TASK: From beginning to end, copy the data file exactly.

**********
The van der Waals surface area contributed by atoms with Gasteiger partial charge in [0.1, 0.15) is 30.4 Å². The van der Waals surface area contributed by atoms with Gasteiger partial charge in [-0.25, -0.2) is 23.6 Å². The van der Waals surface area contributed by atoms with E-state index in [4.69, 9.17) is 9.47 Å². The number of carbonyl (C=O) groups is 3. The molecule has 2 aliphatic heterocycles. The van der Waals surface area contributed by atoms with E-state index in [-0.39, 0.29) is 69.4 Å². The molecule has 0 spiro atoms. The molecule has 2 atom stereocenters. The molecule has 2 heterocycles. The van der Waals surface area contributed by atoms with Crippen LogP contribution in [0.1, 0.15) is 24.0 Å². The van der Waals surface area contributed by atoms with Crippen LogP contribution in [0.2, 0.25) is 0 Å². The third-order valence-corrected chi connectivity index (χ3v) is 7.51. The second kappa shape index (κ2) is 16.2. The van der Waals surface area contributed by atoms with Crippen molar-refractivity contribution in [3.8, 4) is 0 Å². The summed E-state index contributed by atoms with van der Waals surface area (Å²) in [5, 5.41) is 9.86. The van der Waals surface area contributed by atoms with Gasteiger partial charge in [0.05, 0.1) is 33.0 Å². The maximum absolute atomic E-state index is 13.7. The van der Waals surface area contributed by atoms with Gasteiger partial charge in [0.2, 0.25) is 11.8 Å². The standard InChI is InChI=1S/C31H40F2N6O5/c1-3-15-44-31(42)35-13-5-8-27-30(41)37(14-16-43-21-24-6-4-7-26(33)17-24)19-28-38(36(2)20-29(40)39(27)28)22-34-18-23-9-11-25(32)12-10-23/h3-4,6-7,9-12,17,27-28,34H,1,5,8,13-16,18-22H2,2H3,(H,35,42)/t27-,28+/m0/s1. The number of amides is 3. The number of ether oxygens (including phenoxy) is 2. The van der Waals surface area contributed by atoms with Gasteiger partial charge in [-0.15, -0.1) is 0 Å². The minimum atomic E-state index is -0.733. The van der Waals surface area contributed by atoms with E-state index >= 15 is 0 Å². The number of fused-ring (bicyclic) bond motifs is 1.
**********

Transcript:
The van der Waals surface area contributed by atoms with Gasteiger partial charge in [0.1, 0.15) is 30.4 Å². The van der Waals surface area contributed by atoms with Gasteiger partial charge in [-0.25, -0.2) is 23.6 Å². The van der Waals surface area contributed by atoms with E-state index in [4.69, 9.17) is 9.47 Å². The number of carbonyl (C=O) groups is 3. The molecule has 2 aliphatic heterocycles. The van der Waals surface area contributed by atoms with E-state index in [-0.39, 0.29) is 69.4 Å². The molecule has 0 spiro atoms. The molecule has 2 atom stereocenters. The molecule has 2 heterocycles. The van der Waals surface area contributed by atoms with Crippen LogP contribution in [0.1, 0.15) is 24.0 Å². The van der Waals surface area contributed by atoms with Crippen LogP contribution in [0.2, 0.25) is 0 Å². The third-order valence-corrected chi connectivity index (χ3v) is 7.51. The second kappa shape index (κ2) is 16.2. The van der Waals surface area contributed by atoms with Crippen molar-refractivity contribution in [3.8, 4) is 0 Å². The summed E-state index contributed by atoms with van der Waals surface area (Å²) in [5, 5.41) is 9.86. The van der Waals surface area contributed by atoms with Gasteiger partial charge in [0.05, 0.1) is 33.0 Å². The maximum absolute atomic E-state index is 13.7. The van der Waals surface area contributed by atoms with Gasteiger partial charge in [0.2, 0.25) is 11.8 Å². The standard InChI is InChI=1S/C31H40F2N6O5/c1-3-15-44-31(42)35-13-5-8-27-30(41)37(14-16-43-21-24-6-4-7-26(33)17-24)19-28-38(36(2)20-29(40)39(27)28)22-34-18-23-9-11-25(32)12-10-23/h3-4,6-7,9-12,17,27-28,34H,1,5,8,13-16,18-22H2,2H3,(H,35,42)/t27-,28+/m0/s1. The number of amides is 3. The number of ether oxygens (including phenoxy) is 2. The van der Waals surface area contributed by atoms with Gasteiger partial charge in [-0.15, -0.1) is 0 Å². The minimum atomic E-state index is -0.733. The van der Waals surface area contributed by atoms with E-state index >= 15 is 0 Å². The number of fused-ring (bicyclic) bond motifs is 1.